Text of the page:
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Columbia Energy Exchange

Columbia Energy Exchange features in-depth conversations with the world’s top energy and climate leaders from government, business, academia and civil society. The program explores today’s most pressing opportunities and challenges across energy sources, financial markets, geopolitics and climate change as well as their implications for both the U.S. and the world.
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Now displaying: September, 2017
Sep 25, 2017
From a cyber attack this summer against at least a dozen power companies including the Wolf Creek Nuclear plant in Kansas, to continued assaults on Ukraine's power grid by hackers, the need for increased cybersecurity measures to protect the grid and related components, like power generation, transition and distribution, has never been more real. Just this month the Trump Administration announced it is giving awards worth as as much as US$50 million to national laboratories for energy infrastructure resilience and cybersecurity projects.

To learn what these growing threats mean to the security of U.S. energy infrastructure, how well prepared private and public entities are for such attacks, and the role of public policy to prevent them, host Bill Loveless (@bill_loveless) speaks with Marcus Sachs, Senior Vice President and Chief Security Officer for the North American Electric Reliability Corporation, a not for profit regulatory authority responsible for assuring the reliability and security of the power system in the U.S., Canada, and Mexico. Marc was a White House appointee in the George W. Bush administration, Vice President for National Security at Verizon, and he is a retired U.S. Army Officer and author of several books on information security. 

Follow and engage with the Center on Global Energy Policy: @ColumbiaUEnergy; http://energypolicy.columbia.edu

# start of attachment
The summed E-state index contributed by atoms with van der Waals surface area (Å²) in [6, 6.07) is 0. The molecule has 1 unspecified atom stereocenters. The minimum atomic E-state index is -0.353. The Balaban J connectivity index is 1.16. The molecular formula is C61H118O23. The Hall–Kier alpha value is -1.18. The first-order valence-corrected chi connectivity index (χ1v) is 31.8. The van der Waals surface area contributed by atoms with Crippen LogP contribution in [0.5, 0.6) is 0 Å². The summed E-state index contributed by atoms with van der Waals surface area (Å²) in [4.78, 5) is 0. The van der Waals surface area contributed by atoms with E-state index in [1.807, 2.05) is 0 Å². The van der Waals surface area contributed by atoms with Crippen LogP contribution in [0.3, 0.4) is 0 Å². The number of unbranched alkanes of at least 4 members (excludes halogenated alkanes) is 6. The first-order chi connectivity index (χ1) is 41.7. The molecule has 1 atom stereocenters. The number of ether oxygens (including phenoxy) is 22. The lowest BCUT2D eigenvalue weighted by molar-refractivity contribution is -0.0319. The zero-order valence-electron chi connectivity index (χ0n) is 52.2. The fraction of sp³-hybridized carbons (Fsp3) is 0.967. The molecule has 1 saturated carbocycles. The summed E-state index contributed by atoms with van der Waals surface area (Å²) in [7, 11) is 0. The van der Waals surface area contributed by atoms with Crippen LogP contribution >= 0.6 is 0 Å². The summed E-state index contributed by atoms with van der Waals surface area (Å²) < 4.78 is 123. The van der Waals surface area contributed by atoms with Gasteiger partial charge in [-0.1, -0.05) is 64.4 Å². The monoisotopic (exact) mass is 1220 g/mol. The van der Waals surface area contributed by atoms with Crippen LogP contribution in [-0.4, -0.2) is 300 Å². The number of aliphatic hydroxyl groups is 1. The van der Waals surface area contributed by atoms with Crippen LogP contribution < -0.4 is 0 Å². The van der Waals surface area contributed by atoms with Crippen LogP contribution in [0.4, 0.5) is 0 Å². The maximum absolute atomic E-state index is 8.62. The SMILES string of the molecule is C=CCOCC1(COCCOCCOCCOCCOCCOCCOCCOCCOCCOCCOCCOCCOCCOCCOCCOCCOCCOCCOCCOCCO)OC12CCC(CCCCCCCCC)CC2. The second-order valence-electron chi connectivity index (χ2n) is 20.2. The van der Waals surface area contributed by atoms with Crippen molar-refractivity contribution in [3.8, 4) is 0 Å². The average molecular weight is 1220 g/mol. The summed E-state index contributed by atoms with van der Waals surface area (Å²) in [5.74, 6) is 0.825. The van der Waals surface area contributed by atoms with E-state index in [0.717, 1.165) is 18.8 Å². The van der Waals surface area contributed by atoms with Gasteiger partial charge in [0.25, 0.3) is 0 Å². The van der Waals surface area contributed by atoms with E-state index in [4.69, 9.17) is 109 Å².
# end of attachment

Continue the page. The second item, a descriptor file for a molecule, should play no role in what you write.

Sep 18, 2017
From a crisis among the Gulf Cooperation Council countries, to concerns over the security of oil supplies, economic stability, and OPEC policy, to calls by President Trump to end the Iran nuclear deal, what do recent developments in the world's biggest oil-producing region--the Middle East--mean for the energy sector?  Host Jason Bordoff speaks with James Jeffrey, the former U.S. ambassador to Turkey and Iraq, about key issues in the Middle East and their impact on global energy markets. Ambassador Jeffrey is the Philip Solondz Distinguished Fellow at The Washington Institute for Near East Policy. He previously served as Deputy National Security Advisor and as a U.S. Army infantry officer, with service in Germany and Vietnam. 


Among many topics Ambassador Jeffrey and Jason discuss, several include: The political situation in Iraq and the outlook for future oil production; The future of the Iran nuclear deal and ramifications should President Trump choose not to re-certify; Whether or not the GCC has meaning anymore; and the outlook for oil production in Libya.

Follow and engage with the Center on Global Energy Policy: @ColumbiaUEnergy; http://energypolicy.columbia.edu

Sep 11, 2017

The U.S. approach to clean energy has seen a sharp shift since the election of Donald Trump. Not only has the new administration promised to rescind Obama-era environmental regulations to reduce carbon emissions, such as the Clean Power Plan, it has also announced its decision to withdraw the United States from the Paris climate agreement. What do these developments mean for the possibility of bipartisan cooperation on clean energy? Host Bill Loveless (@bill_loveless) speaks with Jay Faison, Founder and CEO of the ClearPath Foundation, about a conservative approach to clean energy, including topics such as: Differences of opinion over climate change; The possibilities for a 100% renewable energy future; President Trump's decision to leave the Paris Agreement; The future of carbon capture technology and funding.

Follow and engage with the Center on Global Energy Policy: @ColumbiaUEnergy; http://energypolicy.columbia.edu

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